In 1905 with John Gfeller and Max Weissenborn, formed the German Publishing Company where he was editor and chief collaborator in the issuing of a 320 page publication entitled ‘Das Neue Baltimore’, which contains a wealth of information about German Americans from 1729 to 1905. 

 

Mr. Trappe also served as secretary to the Bureau of Immigration from 1906 to 1912. 


Frederick Clement Weber (12-23-1882 to)

Mr. Weber was born in Baltimore to Joseph and Christiana (Hesse).  He was education in the public schools and the YMCA.  He entered the printing business and became foreman of the J.W. Bond & Co., in 1901.  He was one of the organizers of Peters Publishing Printing Company in 1904.  He was the President and a Director of the Urban & Suburban Permanent Building Assn.; organized the American Exchange & Savings Bank; organized the Business Men’s Association of Northwest Baltimore; Vice President of Lord Calvert Theaters Co.,; Delegate to the City Wide Congress; Member of the German Union, the City Club of Baltimore, the Knights of Columbus, KOTM and I.O.O.F.  His office was at 701 Calvert Street.

Louis Theodore Weis (1857 to 1-12-1924)

 

Mr. Weis was born in Germany and attended elementary school there until the age of 10. 

His father emigrated to America and was joined by the rest of the family. The father died as the family traveled to the U.S. so Louis at the age of 10 was forced to work to support the family. He entered the printing trade and although still young, became assistant foreman of the press room of the old Baltimore American. Later he became manager of the Chesapeake Label Company. He worked hard and gained a broad knowledge of English and the politics of the U.S.  He was a member of the Young Men's Republican

Club and the German-American Lincoln Club, and served for many years as president of this active political organization.

 

In 1891 he organized the American Label Manufacturing Company, which company was later acquired by the United States Printing and Lithograph Company, one of the largest printing industries in the country at that time. He became one of the leaders of the Republican party in the State of Maryland.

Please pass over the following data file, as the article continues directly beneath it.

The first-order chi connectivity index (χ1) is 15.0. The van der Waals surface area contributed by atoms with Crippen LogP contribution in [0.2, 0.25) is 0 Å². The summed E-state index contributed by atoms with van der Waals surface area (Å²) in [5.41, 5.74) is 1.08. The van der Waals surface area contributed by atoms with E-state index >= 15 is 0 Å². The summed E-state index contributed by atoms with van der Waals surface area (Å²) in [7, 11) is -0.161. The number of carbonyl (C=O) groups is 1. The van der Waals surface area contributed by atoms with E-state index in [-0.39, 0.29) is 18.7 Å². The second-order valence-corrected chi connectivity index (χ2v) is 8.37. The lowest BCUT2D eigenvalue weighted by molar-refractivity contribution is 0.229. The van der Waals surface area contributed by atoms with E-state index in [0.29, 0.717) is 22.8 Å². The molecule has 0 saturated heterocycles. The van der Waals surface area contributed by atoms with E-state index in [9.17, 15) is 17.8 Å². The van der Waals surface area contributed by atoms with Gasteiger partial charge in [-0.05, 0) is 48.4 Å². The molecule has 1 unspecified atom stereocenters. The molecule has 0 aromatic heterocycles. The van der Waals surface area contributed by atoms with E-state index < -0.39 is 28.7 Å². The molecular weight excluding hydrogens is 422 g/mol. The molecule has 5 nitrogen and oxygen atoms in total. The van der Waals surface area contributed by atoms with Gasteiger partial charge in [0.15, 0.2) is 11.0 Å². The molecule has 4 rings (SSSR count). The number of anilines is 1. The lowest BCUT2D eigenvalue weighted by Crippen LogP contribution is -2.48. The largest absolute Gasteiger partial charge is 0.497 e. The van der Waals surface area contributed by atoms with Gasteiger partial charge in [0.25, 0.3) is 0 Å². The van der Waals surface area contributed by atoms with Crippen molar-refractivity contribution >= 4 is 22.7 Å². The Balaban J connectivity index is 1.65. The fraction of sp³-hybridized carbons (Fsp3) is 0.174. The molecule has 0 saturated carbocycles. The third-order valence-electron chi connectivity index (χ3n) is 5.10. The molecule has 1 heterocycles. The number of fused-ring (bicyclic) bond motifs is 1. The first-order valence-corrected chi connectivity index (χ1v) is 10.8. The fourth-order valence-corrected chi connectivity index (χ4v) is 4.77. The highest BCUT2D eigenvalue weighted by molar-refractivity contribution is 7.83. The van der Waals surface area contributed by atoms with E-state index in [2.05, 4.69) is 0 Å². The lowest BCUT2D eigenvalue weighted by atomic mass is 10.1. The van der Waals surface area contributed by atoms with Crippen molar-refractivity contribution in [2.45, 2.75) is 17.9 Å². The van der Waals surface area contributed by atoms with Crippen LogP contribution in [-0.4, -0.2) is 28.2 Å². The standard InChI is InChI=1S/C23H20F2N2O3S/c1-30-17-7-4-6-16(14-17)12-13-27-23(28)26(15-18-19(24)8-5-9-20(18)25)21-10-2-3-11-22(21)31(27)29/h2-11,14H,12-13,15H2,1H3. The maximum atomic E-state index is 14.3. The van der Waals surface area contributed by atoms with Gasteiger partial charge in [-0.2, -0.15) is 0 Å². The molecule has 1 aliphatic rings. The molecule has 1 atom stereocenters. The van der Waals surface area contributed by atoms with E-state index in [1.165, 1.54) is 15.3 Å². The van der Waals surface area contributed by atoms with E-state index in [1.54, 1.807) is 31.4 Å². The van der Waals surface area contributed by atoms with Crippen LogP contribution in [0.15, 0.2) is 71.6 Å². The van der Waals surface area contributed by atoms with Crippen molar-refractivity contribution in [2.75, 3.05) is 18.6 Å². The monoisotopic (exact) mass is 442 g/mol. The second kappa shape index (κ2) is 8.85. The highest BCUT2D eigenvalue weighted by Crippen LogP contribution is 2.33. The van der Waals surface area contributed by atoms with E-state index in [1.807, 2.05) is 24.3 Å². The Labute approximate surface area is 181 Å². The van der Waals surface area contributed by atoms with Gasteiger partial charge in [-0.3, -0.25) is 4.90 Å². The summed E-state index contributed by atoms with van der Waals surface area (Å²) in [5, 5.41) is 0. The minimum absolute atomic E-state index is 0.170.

In 1896 he was appointed one of the Liquor License Commissioners, and was reappointed in 1898. He had formed a close friendship with George L. Wellington, United States Senator, and this relationship existed throughout his life. In 1901 President Roosevelt appointed him United States Commissioner of Immigration at the port of Baltimore, reappointed him in 1905 for a second four-year term, and in 1909 President Taft reappointed him for a third four-year term. During all of these years he still kept the active management and the direction of the constantly growing label printing business, and in 1911 was made General Manager and Vice-President of the United States Printing and Lithograph Company. These increased duties compelled him to resign as Immigration Commissioner.

 

Louis T. Weis was a member of the Masonic Fraternity, of the Turnverein Vorwörts, and the Merchants and Manufacturers Association.

 

[1] John Charles Fremont’s 1842, 1843–’44 Report and map of his exploratory expeditions to the American West guided thousands of overland immigrants to the Oregon and California regions from the years 1845 to 1849. In 1849 Joseph Ware wrote the Emigrants’ Guide to California, which was largely drawn from Fremont’s Report, and was to guide the forty-niners through the California gold rush years. Fremont’s Report was more than a travelers’ guide—it was a U.S. government publication that achieved the expansionist objectives of a nation, and provided scientific and economic information concerning the potential of the trans-Mississippi West for pioneer settlement.

 

[2] This could have been named for the German poet or Tannhäusen, a municipality in the German state of Baden-Württemberg, in Ostalbkreis district.